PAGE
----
Navigation Links
Movement and threat of RNA viruses widespread in pollinator community
Date:12/22/2010

Penn State researchers have found that native pollinators, like wild bees and wasps, are infected by the same viral diseases as honey bees and that these viruses are transmitted via pollen. Their research published on December 22nd in PLoS ONE, an online open-access journal for the communication of all peer-reviewed scientific and medical research.

This multi-institutional study provides new insights into viral infections in native pollinators, suggesting that viral diseases may be key factors impacting pollinator populations.

According to Diana Cox-Foster, co-author and professor of entomology at Penn State, pollinator populations have declined for various reasons, including ribonucleic acid (RNA) viruses, which are emerging as a serious threat. "RNA viruses are suspected as major contributors to Colony Collapse Disorder (CCD ), where honey bee colonies die with few or no bees left in the hives. Recent detection of these viral species in bumble bees and other native pollinators indicates a possible wider environmental spread of these viruses with potential broader impact," explains Cox-Foster.

The researchers studied viral distributions from pollen pellets of honey bees and other pollinators collected from flowering plants in Pennsylvania, New York, and Illinois in the United States. "For the first time, RNA viruses such as deformed wing virus, sacbrood virus and black queen cell virus were detected in pollen pellets collected directly from forager bees," said Cox-Foster. "Pollen pellets from several uninfected forager bees were detected with virus, indicating that pollen itself may harbor viruses. The viruses in the pollen and honey stored in the hive were demonstrated to be infective, with the queen becoming infected and laying infected eggs after these virus-contaminated foods were given to virus-free colonies."

The detection of RNA viruses in other pollinators, including bumble bees, solitary bees and wasps, suggests that viruses might have a deeper impact on ecosystem health , given that these pollinators are essential to most plants for seed set and production of fruits, nuts, berries, and vegetables. The findings are important to the public and scientific community worldwide, given pollinators' role in agriculture and the environment and recent declines in native pollinators. The findings also raise biosecurity issues because pollen is currently being imported into many countries to feed honey bees used in agricultural pollination.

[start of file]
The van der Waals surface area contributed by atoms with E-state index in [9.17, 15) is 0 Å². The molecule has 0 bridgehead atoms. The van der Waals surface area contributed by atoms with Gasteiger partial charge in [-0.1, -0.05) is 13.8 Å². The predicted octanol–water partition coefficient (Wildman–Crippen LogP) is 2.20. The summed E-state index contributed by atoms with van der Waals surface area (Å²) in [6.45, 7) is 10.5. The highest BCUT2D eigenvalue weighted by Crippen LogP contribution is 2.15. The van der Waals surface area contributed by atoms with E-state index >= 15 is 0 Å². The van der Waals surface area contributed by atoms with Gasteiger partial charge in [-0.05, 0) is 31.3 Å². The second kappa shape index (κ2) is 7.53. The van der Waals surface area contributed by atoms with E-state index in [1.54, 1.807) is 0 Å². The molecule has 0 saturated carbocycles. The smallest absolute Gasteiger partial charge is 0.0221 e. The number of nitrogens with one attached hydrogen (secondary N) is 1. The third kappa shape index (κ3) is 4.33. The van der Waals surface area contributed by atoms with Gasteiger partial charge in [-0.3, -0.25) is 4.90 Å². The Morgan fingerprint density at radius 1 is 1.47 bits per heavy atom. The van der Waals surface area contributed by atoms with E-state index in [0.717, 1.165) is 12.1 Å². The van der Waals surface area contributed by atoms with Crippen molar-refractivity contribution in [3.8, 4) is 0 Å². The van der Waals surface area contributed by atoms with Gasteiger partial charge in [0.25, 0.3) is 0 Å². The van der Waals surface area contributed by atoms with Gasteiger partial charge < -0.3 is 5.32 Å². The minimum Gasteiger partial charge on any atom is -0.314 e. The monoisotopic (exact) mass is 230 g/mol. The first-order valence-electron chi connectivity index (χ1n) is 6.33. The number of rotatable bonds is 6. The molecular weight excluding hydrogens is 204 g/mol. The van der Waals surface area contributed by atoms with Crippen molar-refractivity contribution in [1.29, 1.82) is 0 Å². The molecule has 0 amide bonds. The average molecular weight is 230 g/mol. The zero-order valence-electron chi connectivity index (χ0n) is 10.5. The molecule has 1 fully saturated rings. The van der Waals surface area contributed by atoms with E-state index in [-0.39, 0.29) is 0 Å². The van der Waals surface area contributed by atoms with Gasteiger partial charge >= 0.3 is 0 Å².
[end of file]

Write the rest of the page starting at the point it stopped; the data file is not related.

'/>"/>

Contact: Jen Laloup
jlaloup@plos.org
415-624-1220
Public Library of Science
Source:Eurekalert

Related biology news :

1. Look: What your reaction to someones eye movements says about your politics
2. Study: mechanism that controls cell movement linked to tumors becoming more aggressive
3. What lies beneath: Study examines sediment movement during floods in rivers
4. Light workout: Stanford scientists use optogenetics to effectively stimulate muscle movement in mice
5. Nature Nanotechnology paper shows enzyme-controlled movement of DNA polymer through a nanopore
6. Research of cell movements in developing frogs reveals new twists in human genetic disease
7. Engineered coral pigment helps scientists to observe protein movement
8. Beverages leave geographic signatures that can track peoples movements
9. Control of cell movement with light accomplished in living organisms
10. Young salamanders movement over land helps stabilize populations
11. Measuring protein movements with nanosecond resolution
Post Your Comments:
*Name:
*Comment:
*Email:
(Date:4/6/2017)... LONDON , April 6, 2017 ... Control, RFID, ANPR, Document Readers, by End-Use (Transportation & ... Energy Facility, Oil, Gas & Fossil Generation Facility, Nuclear ... Healthcare, Educational, Other) Are you looking for ... Authentication sector? ...
(Date:4/4/2017)... 4, 2017   EyeLock LLC , a leader ... United States Patent and Trademark Office (USPTO) has issued ... linking of an iris image with a face image ... the company,s 45 th issued patent. ... timely given the multi-modal biometric capabilities that have recently ...
(Date:3/30/2017)... YORK , March 30, 2017 Trends, ... type (physiological and behavioral), by technology (fingerprint, AFIS, iris ... voice recognition, and others), by end use industry (government ... and immigration, financial and banking, and others), and by ... Europe , Asia Pacific , ...
Breaking Biology News(10 mins):
(Date:6/28/2017)... , ... June 28, 2017 , ... Supplies of the ... leading experts gathered at the Society of Nuclear Medicine and Molecular Imaging (SNMMI) 2017 ... technetium-99m (Tc-99m), which is used in 30 to 40 million nuclear medicine procedures worldwide ...
(Date:6/27/2017)... , ... June 27, 2017 , ... Biodex Medical Systems, ... ambulation aid in one device. This assistive aid lifts patients safely from a seated ... and motorized lift mechanics. The Mobility Assist is the latest in a line of ...
(Date:6/26/2017)... , ... June 26, 2017 , ... ... Melissa Kirkegaard, the former Associate Director of Product Development R&D at Allergan and ... pharmaceutical products at both start-up and established biopharma companies, has joined the firm ...
(Date:6/23/2017)... IA (PRWEB) , ... June 23, 2017 , ... Biova, ... Henig, Ph.D. has joined Biova’s Board of Directors. Dr. Henig will bring a wealth ... Dr. Henig has served as the Chief Technical and Scientific Officer of four major ...
Breaking Biology Technology: